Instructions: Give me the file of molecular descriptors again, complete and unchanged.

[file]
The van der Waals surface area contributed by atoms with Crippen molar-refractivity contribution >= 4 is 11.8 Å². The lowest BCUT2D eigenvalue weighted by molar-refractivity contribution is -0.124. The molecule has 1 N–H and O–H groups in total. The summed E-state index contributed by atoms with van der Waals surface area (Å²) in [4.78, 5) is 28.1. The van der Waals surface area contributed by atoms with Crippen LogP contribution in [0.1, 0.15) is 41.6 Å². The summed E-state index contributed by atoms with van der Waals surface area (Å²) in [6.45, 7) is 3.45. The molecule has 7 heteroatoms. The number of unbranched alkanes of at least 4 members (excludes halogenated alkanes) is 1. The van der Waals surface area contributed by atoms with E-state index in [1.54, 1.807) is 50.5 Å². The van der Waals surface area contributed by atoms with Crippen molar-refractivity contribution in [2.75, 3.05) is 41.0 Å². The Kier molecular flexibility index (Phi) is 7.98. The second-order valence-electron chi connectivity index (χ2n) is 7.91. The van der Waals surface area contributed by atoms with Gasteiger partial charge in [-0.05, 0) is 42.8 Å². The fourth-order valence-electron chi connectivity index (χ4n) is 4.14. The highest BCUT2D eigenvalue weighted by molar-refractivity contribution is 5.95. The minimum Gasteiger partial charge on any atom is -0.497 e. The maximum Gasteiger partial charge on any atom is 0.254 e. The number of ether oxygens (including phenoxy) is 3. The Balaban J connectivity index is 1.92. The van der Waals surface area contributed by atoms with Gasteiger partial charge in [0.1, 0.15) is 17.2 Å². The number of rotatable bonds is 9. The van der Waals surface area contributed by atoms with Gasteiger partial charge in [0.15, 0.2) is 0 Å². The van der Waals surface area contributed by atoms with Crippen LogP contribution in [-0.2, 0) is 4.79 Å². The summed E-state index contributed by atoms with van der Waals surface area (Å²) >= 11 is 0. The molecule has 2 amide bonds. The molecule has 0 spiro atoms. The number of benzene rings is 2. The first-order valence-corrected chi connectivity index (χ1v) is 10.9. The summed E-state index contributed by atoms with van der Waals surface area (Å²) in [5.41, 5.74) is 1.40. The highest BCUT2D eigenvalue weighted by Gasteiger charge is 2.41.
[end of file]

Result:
The van der Waals surface area contributed by atoms with Crippen molar-refractivity contribution >= 4 is 11.8 Å². The lowest BCUT2D eigenvalue weighted by molar-refractivity contribution is -0.124. The molecule has 1 N–H and O–H groups in total. The summed E-state index contributed by atoms with van der Waals surface area (Å²) in [4.78, 5) is 28.1. The van der Waals surface area contributed by atoms with Crippen LogP contribution in [0.1, 0.15) is 41.6 Å². The summed E-state index contributed by atoms with van der Waals surface area (Å²) in [6.45, 7) is 3.45. The molecule has 7 heteroatoms. The number of unbranched alkanes of at least 4 members (excludes halogenated alkanes) is 1. The van der Waals surface area contributed by atoms with E-state index in [1.54, 1.807) is 50.5 Å². The van der Waals surface area contributed by atoms with Crippen molar-refractivity contribution in [2.75, 3.05) is 41.0 Å². The Kier molecular flexibility index (Phi) is 7.98. The second-order valence-electron chi connectivity index (χ2n) is 7.91. The van der Waals surface area contributed by atoms with Gasteiger partial charge in [-0.05, 0) is 42.8 Å². The fourth-order valence-electron chi connectivity index (χ4n) is 4.14. The highest BCUT2D eigenvalue weighted by molar-refractivity contribution is 5.95. The minimum Gasteiger partial charge on any atom is -0.497 e. The maximum Gasteiger partial charge on any atom is 0.254 e. The number of ether oxygens (including phenoxy) is 3. The Balaban J connectivity index is 1.92. The van der Waals surface area contributed by atoms with Gasteiger partial charge in [0.1, 0.15) is 17.2 Å². The number of rotatable bonds is 9. The van der Waals surface area contributed by atoms with Gasteiger partial charge in [0.15, 0.2) is 0 Å². The van der Waals surface area contributed by atoms with Crippen LogP contribution in [-0.2, 0) is 4.79 Å². The summed E-state index contributed by atoms with van der Waals surface area (Å²) >= 11 is 0. The molecule has 2 amide bonds. The molecule has 0 spiro atoms. The number of benzene rings is 2. The first-order valence-corrected chi connectivity index (χ1v) is 10.9. The summed E-state index contributed by atoms with van der Waals surface area (Å²) in [5.41, 5.74) is 1.40. The highest BCUT2D eigenvalue weighted by Gasteiger charge is 2.41.